Experiences of immigrant new mothers with symptoms of depression

  • Amal Ahmed
  • Donna E. Stewart
  • Lilly Teng
  • Olive Wahoush
  • Anita J. Gagnon
Original Contribution

Abstract

Refugee, asylum seeking, non-refugee, and immigrant new mothers with depressive symptoms, were interviewed in a qualitative study to better understand their (a) experiences and attributions of depressive symptoms, (b) their experiences with health care providers and support services, (c) factors that facilitated or hindered help seeking, (d) factors that aided recovery or (e) were associated with women continuing to experience symptoms of depression. Ten immigrant new mothers who scored 10 or over on the Edinburgh Postpartum Depression Scale shortly after giving birth, participated 12 to 18 months later in postpartum semi-structured interviews which were taped, transcribed and analyzed using a constant comparative approach. Many women attributed their depressive symptoms to social isolation, physical changes, feeling overwhelmed and financial worries. They had poor knowledge of community services. Barriers to care included stigma, embarrassment, language, fear of being labeled an unfit mother, or the attitude of some staff. Facilitators to recovery included social support from friends, partners and family, community support groups, “getting out of the house”, or personal psychological adjustment. Personal and systematic barriers exist in new immigrant mothers obtaining care for symptoms of depression. Suggestions for improvements are offered.

Keywords

Immigrant new mothers Depression symptoms Help-seeking Qualitative 

References

  1. Citizenship and Immigration Canada (2001) Planning now for Canada’s future: introducing a multi-year planning process and the immigration plan for 2001 and 2002. Accessed at: http://www.cic.gc.ca/english/pub/anrep01.html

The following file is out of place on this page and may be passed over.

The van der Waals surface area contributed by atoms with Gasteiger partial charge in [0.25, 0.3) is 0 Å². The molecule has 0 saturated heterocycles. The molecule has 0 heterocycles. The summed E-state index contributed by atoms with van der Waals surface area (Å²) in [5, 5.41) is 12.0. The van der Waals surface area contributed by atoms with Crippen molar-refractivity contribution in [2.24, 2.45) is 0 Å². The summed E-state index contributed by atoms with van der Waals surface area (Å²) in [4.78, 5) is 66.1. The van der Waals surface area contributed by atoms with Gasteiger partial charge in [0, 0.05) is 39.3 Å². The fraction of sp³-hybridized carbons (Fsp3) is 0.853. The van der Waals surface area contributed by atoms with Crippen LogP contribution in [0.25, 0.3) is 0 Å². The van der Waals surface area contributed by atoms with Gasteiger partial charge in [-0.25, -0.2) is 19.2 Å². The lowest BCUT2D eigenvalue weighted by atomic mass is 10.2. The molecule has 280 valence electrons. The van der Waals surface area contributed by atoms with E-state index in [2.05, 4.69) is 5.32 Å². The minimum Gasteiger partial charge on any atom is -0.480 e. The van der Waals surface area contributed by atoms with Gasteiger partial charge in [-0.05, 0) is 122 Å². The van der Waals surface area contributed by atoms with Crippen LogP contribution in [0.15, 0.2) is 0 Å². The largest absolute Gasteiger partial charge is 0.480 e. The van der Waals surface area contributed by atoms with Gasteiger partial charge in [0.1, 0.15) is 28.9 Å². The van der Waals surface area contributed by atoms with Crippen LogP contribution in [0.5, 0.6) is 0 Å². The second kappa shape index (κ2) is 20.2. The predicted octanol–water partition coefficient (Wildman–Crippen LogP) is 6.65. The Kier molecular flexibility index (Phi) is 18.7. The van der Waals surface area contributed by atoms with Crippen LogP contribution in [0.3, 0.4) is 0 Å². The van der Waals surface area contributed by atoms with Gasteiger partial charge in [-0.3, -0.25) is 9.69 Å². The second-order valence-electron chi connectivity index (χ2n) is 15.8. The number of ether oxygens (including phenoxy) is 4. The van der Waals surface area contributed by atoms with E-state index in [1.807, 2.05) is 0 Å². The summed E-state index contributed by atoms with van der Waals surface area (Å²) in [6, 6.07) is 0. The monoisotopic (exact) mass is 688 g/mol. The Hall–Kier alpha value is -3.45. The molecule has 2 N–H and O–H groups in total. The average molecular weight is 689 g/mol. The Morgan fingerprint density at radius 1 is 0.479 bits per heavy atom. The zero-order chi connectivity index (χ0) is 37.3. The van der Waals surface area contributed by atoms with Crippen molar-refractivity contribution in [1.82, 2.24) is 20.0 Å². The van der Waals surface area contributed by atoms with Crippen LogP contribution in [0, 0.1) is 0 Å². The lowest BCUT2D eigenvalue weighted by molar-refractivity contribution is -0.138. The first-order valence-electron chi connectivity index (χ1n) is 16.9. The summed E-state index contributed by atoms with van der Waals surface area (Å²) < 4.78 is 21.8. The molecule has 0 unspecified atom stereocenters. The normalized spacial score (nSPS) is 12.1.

2. Citizenship and Immigration Canada (2002) Facts and Figures 2002: Immigration overview. Accessed at: http://www.cic.gc.ca/english/pub/facts2002/immigration/immigration_7.html
  3. Cox JL, Holden JM, Sagovsky R (1987) Detection of postnatal depression: development of the 10-item Edinburgh Postnatal Depression Scale. Br J Psychiatry 150:782–786PubMedCrossRefGoogle Scholar
  4. Dennis CL (2004) Can we identify mothers at risk for postpartum depression in the immediate postpartum period using the Edinburgh Postnatal Depression Scale? J Affect Disord 78:163–169PubMedCrossRefGoogle Scholar
  5. Dennis CL, Chung-Lee L (2006) Postpartum depression help-seeking barriers and maternal treatment preferences: a qualitative review. Birth 33:323–331PubMedCrossRefGoogle Scholar
  6. Dennis CL, Janssen PA, Singer J (2004) Identifying women at risk for postpartum depression in the immediate postpartum period. Acta Psychiatr Scand 110:338–346PubMedCrossRefGoogle Scholar
  7. Glaser B, Strauss A (1967) Discovery of grounded theory: strategies for qualitative research. Aldine, New YorkGoogle Scholar
  8. Mauthner NS (1999) Feeling low and feeling really bad about feeling low: women’s experience of motherhood and postpartum depression. Can Psychol 40:143–161Google Scholar
  9. Nahas VL, Hillege S, Amasheh N (1999) Postpartum depression: the lived experience of Middle Eastern migrant women in Australia. J Nurse Midwifery 44:65–74PubMedCrossRefGoogle Scholar
  10. Nicolson P (1999) Loss, happiness and postpartum depression: the ultimate paradox. Can J Psych 40:162–178Google Scholar
  11. O’Hara MW, Swain AM (1996) Rates and risk of postpartum depression—a meta analysis. Rev Psychiatry 8:37–54CrossRefGoogle Scholar
  12. Rojas G, Fritsch R, Solis J, Jadresic E, Castillo C, González M, Guajardo V, Lewis G, Peters TJ, Araya R (2007) Treatment of postnatal depression in low-income mothers in primary-care clinics in Santiago, Chile: a randomised controlled trial. Lancet 370:1629–1637PubMedCrossRefGoogle Scholar
  13. Small R, Yelland J, Lumley J, Brown S, Liamputtong P (2002) Immigrant women’s views about care during labor and birth: an Australian study of Vietnamese, Turkish, and Filipino women. Birth 29:266–277PubMedCrossRefGoogle Scholar
  14. Small R, Lumley J, Yelland J (2003) Cross-cultural experiences of maternal depression: associations and contributing factors for Vietnamese, Turkish and Filipino immigrant women in Victoria, Australia. Ethn Health 8:189–206PubMedCrossRefGoogle Scholar
  15. Stewart DE, Gagnon A, Saucier JF, Wahoush O, Dougherty G (2008) Postpartum depression symptoms in newcomers. Can J Psych 53:121–124Google Scholar
  16. US Department of Homeland Security (2006). Accessed at: http://uscis.gov/graphics/shared/statistics/index.htm
  17. Whitley R, Kirmayer LJ, Groleau D (2006) ‘Understanding immigrants’ reluctance to use mental health services: a qualitative study from Montreal. Can J Psych 51:205–209Google Scholar

Copyright information

© Springer-Verlag 2008

Authors and Affiliations

  • Amal Ahmed
    • 1
  • Donna E. Stewart
    • 1
  • Lilly Teng
    • 1
  • Olive Wahoush
    • 2
  • Anita J. Gagnon
    • 3
  1. 1.University Health Network Women’s Health ProgramTorontoCanada
  2. 2.McMaster UniversityHamiltonCanada
  3. 3.McGill UniversityMontrealCanada

Personalised recommendations